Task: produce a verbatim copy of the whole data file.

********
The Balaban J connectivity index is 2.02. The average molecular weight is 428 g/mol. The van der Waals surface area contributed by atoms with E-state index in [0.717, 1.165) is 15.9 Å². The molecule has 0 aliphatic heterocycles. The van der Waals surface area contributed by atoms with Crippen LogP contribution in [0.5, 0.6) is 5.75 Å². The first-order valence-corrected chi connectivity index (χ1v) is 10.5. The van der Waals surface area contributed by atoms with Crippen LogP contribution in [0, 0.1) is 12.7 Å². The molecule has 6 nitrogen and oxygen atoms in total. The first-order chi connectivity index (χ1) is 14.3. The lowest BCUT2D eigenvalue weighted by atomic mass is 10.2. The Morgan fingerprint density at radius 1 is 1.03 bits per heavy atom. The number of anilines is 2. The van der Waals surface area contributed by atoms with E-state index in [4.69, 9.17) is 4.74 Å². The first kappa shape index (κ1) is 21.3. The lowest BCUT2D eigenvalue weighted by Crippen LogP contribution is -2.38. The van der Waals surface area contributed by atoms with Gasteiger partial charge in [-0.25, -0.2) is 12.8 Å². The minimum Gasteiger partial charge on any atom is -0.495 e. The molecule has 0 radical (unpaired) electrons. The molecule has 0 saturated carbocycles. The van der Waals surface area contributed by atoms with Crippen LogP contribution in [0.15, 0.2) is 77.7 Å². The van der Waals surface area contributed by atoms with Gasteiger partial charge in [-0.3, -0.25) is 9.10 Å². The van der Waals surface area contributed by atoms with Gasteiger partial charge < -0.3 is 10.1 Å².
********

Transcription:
The Balaban J connectivity index is 2.02. The average molecular weight is 428 g/mol. The van der Waals surface area contributed by atoms with E-state index in [0.717, 1.165) is 15.9 Å². The molecule has 0 aliphatic heterocycles. The van der Waals surface area contributed by atoms with Crippen LogP contribution in [0.5, 0.6) is 5.75 Å². The first-order valence-corrected chi connectivity index (χ1v) is 10.5. The van der Waals surface area contributed by atoms with Crippen LogP contribution in [0, 0.1) is 12.7 Å². The molecule has 6 nitrogen and oxygen atoms in total. The first-order chi connectivity index (χ1) is 14.3. The lowest BCUT2D eigenvalue weighted by atomic mass is 10.2. The Morgan fingerprint density at radius 1 is 1.03 bits per heavy atom. The number of anilines is 2. The van der Waals surface area contributed by atoms with E-state index in [4.69, 9.17) is 4.74 Å². The first kappa shape index (κ1) is 21.3. The lowest BCUT2D eigenvalue weighted by Crippen LogP contribution is -2.38. The van der Waals surface area contributed by atoms with Gasteiger partial charge in [-0.25, -0.2) is 12.8 Å². The minimum Gasteiger partial charge on any atom is -0.495 e. The molecule has 0 radical (unpaired) electrons. The molecule has 0 saturated carbocycles. The van der Waals surface area contributed by atoms with Crippen LogP contribution in [0.15, 0.2) is 77.7 Å². The van der Waals surface area contributed by atoms with Gasteiger partial charge in [-0.3, -0.25) is 9.10 Å². The van der Waals surface area contributed by atoms with Gasteiger partial charge < -0.3 is 10.1 Å².